It would be impossible to control something you couldn’t see or know its location. If we didn’t understand how something worked or have the blueprints, how could we be expected to fix it? We couldn’t; it would be impossible. However, that is the way we treat ourselves. There is an endless amount of self-help books and articles citing the simple ways to change our behaviors or develop new habits. Yet they don’t seem to work, because if they did, people wouldn’t need to buy the next book, or people wouldn’t have to keep writing the books. It would be difficult to solve all of life’s problems in a brief article. However, we can reimagine our approach to changing our behaviors and habits while developing new methods for improving our self-control, focus, performance, and most importantly, relationships.
This article will discuss mindfulness and awareness, but not in a fluffy, puffy, intangible way. Nobody needs more of that. We need new ways to understand how to manage who were are and simple yet effective ways to learn about ourselves. We develop mindfulness and awareness because they are the diagnostic tools that help us understand how we function or how our internal thinking systems operate.
The problem with understanding our minds is that we are the only ones who can see what is going on there. Other people can talk to us and listen, but even then, we need to explain what is going on between our ears so that way another person can help us understand ourselves. In nearly every other physical science or engineering, there are tools to identify and analyze problems. In most systems, technicians have methods to diagnose or visualize issues and then to engineer solutions. But it isn't as easy to tangibly visualize or analyze problems when it comes to the mind, behavior, communication, and relationships.
Think about fixing a broken bone. We experience pain and know something happened to cause us pain. The doctor sees the swelling, but how can we be sure the bone is broken, and what about the potential for nerve damage? How can the doctor fix all of your issues and provide physical therapy? Well, the doctor can see your bones with an x-ray machine, then she can compare that picture to healthy normal bones. She can use an MRI to see your muscles and check for nerve damage, comparing all the results to expected results. But how do we look into our mind to see if there is something broken or out of place? What is the diagnostic tool for the mind?
Making matters far more complicated is that most of our behaviors, interpretations, and beliefs about the world are stored in invisible memories that our minds cannot easily access. Sometimes we learn things incorrectly, making associations that are either no longer true or might have never been true in the first place. These memories determine how we approach problems, the assumptions we make about other people, and the meaning of our emotions. We can change the way we think, but before first, we need to identify what, when, when, and why we are thinking and feeling. It sounds like a lot of work, and it is. But this is the only way to make tangible changes to our behaviors, emotions, habits, and relationships. It leads to a better life.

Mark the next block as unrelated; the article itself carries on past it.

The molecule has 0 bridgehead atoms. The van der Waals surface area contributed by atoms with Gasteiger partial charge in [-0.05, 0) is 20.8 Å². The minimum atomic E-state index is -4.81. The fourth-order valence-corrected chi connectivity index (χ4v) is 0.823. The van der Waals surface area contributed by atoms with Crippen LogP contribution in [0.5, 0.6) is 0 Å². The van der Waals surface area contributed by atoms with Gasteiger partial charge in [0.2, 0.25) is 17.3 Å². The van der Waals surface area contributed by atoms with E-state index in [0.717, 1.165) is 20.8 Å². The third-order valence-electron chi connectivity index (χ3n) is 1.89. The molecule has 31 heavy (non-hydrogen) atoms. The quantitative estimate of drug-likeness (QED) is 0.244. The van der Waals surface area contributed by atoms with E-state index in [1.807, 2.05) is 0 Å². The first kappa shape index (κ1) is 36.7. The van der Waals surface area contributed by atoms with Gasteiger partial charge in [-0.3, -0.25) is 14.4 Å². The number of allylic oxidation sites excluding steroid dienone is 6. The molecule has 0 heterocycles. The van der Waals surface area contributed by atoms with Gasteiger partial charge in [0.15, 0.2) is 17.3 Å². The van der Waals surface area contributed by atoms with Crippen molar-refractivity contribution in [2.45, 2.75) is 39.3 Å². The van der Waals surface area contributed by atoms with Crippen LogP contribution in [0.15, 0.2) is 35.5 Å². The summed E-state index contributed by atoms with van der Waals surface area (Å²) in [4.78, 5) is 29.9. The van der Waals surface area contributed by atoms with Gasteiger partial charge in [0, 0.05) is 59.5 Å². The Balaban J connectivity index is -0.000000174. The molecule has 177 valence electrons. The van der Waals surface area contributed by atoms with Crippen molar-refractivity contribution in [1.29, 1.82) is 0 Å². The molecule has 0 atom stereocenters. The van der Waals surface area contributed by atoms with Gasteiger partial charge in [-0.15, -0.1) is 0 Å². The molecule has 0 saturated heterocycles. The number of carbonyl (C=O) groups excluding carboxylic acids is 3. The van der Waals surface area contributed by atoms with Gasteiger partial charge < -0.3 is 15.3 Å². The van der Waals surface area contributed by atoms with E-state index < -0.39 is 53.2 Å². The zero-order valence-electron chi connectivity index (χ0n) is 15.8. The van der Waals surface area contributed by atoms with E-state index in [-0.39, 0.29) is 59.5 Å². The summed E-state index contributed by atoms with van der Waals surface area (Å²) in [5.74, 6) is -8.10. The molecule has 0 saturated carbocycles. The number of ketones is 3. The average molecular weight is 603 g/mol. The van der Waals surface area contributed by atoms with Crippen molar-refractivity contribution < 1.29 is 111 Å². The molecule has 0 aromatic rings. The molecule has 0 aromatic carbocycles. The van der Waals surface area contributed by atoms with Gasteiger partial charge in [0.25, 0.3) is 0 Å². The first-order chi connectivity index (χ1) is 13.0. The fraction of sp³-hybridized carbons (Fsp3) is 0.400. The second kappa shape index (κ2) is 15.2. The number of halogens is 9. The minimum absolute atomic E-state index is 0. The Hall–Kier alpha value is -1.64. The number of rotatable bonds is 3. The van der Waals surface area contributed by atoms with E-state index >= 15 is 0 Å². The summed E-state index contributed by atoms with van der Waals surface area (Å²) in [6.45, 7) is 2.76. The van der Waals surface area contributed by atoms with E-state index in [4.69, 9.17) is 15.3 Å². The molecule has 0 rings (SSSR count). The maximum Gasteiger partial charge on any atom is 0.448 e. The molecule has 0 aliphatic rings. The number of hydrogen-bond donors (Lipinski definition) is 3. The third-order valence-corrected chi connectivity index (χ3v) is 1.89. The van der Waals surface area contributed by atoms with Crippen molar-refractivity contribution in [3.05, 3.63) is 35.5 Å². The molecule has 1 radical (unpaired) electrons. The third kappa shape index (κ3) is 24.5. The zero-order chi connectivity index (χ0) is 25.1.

These changes are where mindfulness and awareness come into play. These are the tools to help us take an X-ray or MRI of our mind to determine if everything is in the right place and understand what might be damaged or in need of repair. We also use logic and rational thinking to determine if our approach to problems, thoughts, and emotions make sense in a given situation. Mindfulness allows us to watch how our mind reacts and interacts with itself. It can also allow us to slowly observe how the inner workings of our mind and bodies respond to other people. It gives us tremendous insights into who we are and why we do what we do. By becoming aware, we can change our reactions and habits.
Developing your mindfulness MRI system takes time but is simple to start. The benefits are felt immediately, including decreased stress and improved focus. Actively pursuing mindfulness will reduce your emotional reactions, improve your patience level, and provide cognitive improvements in nearly every activity. We suggest starting with the following meditation.
5 Minutes of Mindful Breathing
- Set a timer for 5 minutes
- Sit upright in a chair.
- Closes your eyes
- Breathe in and out through your nose. Try to focus your attention on a spot between your eyes at the top of your nose.
- Don't try to think relaxing thoughts, just continue to focus on that spot.
- Your mind will wander, and when you notice that you have strayed from that spot, take a breath and return your focus to the site between your nose.
If you would prefer to use video directions, here is a helpful link:
This video is a timer with bells to help when your focus wanders: